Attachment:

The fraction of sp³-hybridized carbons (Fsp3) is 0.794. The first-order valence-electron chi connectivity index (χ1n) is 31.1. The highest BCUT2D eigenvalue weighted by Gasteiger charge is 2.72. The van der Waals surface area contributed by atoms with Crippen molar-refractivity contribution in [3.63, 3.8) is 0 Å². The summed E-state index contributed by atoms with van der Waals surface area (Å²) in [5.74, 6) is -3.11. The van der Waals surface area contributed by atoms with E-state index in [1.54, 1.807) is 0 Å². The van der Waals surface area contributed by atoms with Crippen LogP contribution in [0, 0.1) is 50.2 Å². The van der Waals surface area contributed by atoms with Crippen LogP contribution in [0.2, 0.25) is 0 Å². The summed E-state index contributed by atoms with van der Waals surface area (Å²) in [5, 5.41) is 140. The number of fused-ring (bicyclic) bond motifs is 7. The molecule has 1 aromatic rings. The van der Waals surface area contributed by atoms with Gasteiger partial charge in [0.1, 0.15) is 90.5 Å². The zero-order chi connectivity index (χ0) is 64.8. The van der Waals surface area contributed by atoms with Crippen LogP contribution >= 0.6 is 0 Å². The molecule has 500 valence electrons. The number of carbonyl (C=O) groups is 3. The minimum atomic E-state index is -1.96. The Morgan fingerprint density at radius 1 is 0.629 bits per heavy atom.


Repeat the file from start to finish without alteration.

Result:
The fraction of sp³-hybridized carbons (Fsp3) is 0.794. The first-order valence-electron chi connectivity index (χ1n) is 31.1. The highest BCUT2D eigenvalue weighted by Gasteiger charge is 2.72. The van der Waals surface area contributed by atoms with Crippen molar-refractivity contribution in [3.63, 3.8) is 0 Å². The summed E-state index contributed by atoms with van der Waals surface area (Å²) in [5.74, 6) is -3.11. The van der Waals surface area contributed by atoms with E-state index in [1.54, 1.807) is 0 Å². The van der Waals surface area contributed by atoms with Crippen LogP contribution in [0, 0.1) is 50.2 Å². The van der Waals surface area contributed by atoms with Crippen LogP contribution in [0.2, 0.25) is 0 Å². The summed E-state index contributed by atoms with van der Waals surface area (Å²) in [5, 5.41) is 140. The number of fused-ring (bicyclic) bond motifs is 7. The molecule has 1 aromatic rings. The van der Waals surface area contributed by atoms with Gasteiger partial charge in [0.1, 0.15) is 90.5 Å². The zero-order chi connectivity index (χ0) is 64.8. The van der Waals surface area contributed by atoms with Crippen LogP contribution >= 0.6 is 0 Å². The molecule has 500 valence electrons. The number of carbonyl (C=O) groups is 3. The minimum atomic E-state index is -1.96. The Morgan fingerprint density at radius 1 is 0.629 bits per heavy atom.